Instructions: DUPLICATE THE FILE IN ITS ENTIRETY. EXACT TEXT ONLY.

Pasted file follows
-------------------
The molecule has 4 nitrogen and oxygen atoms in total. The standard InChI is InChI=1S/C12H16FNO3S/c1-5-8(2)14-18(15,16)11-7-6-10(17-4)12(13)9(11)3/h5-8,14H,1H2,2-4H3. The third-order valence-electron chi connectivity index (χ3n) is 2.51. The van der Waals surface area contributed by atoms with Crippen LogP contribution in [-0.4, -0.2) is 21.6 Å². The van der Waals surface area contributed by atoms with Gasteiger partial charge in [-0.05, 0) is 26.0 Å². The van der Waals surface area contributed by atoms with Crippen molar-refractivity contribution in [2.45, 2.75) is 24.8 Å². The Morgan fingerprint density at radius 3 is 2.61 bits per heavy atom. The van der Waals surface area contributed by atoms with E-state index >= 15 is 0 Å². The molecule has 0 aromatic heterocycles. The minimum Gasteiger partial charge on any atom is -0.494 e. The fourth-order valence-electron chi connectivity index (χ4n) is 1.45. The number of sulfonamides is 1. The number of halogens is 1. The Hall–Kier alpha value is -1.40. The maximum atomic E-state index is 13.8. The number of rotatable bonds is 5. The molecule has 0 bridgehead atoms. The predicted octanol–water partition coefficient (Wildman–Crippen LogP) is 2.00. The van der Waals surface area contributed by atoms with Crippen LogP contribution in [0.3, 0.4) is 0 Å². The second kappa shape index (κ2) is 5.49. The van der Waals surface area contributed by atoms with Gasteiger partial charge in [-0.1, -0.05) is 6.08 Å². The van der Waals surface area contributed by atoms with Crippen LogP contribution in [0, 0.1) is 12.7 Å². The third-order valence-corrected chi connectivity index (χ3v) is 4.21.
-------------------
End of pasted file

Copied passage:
The molecule has 4 nitrogen and oxygen atoms in total. The standard InChI is InChI=1S/C12H16FNO3S/c1-5-8(2)14-18(15,16)11-7-6-10(17-4)12(13)9(11)3/h5-8,14H,1H2,2-4H3. The third-order valence-electron chi connectivity index (χ3n) is 2.51. The van der Waals surface area contributed by atoms with Crippen LogP contribution in [-0.4, -0.2) is 21.6 Å². The van der Waals surface area contributed by atoms with Gasteiger partial charge in [-0.05, 0) is 26.0 Å². The van der Waals surface area contributed by atoms with Crippen molar-refractivity contribution in [2.45, 2.75) is 24.8 Å². The Morgan fingerprint density at radius 3 is 2.61 bits per heavy atom. The van der Waals surface area contributed by atoms with E-state index >= 15 is 0 Å². The molecule has 0 aromatic heterocycles. The minimum Gasteiger partial charge on any atom is -0.494 e. The fourth-order valence-electron chi connectivity index (χ4n) is 1.45. The number of sulfonamides is 1. The number of halogens is 1. The Hall–Kier alpha value is -1.40. The maximum atomic E-state index is 13.8. The number of rotatable bonds is 5. The molecule has 0 bridgehead atoms. The predicted octanol–water partition coefficient (Wildman–Crippen LogP) is 2.00. The van der Waals surface area contributed by atoms with Crippen LogP contribution in [0.3, 0.4) is 0 Å². The second kappa shape index (κ2) is 5.49. The van der Waals surface area contributed by atoms with Gasteiger partial charge in [-0.1, -0.05) is 6.08 Å². The van der Waals surface area contributed by atoms with Crippen LogP contribution in [0, 0.1) is 12.7 Å². The third-order valence-corrected chi connectivity index (χ3v) is 4.21.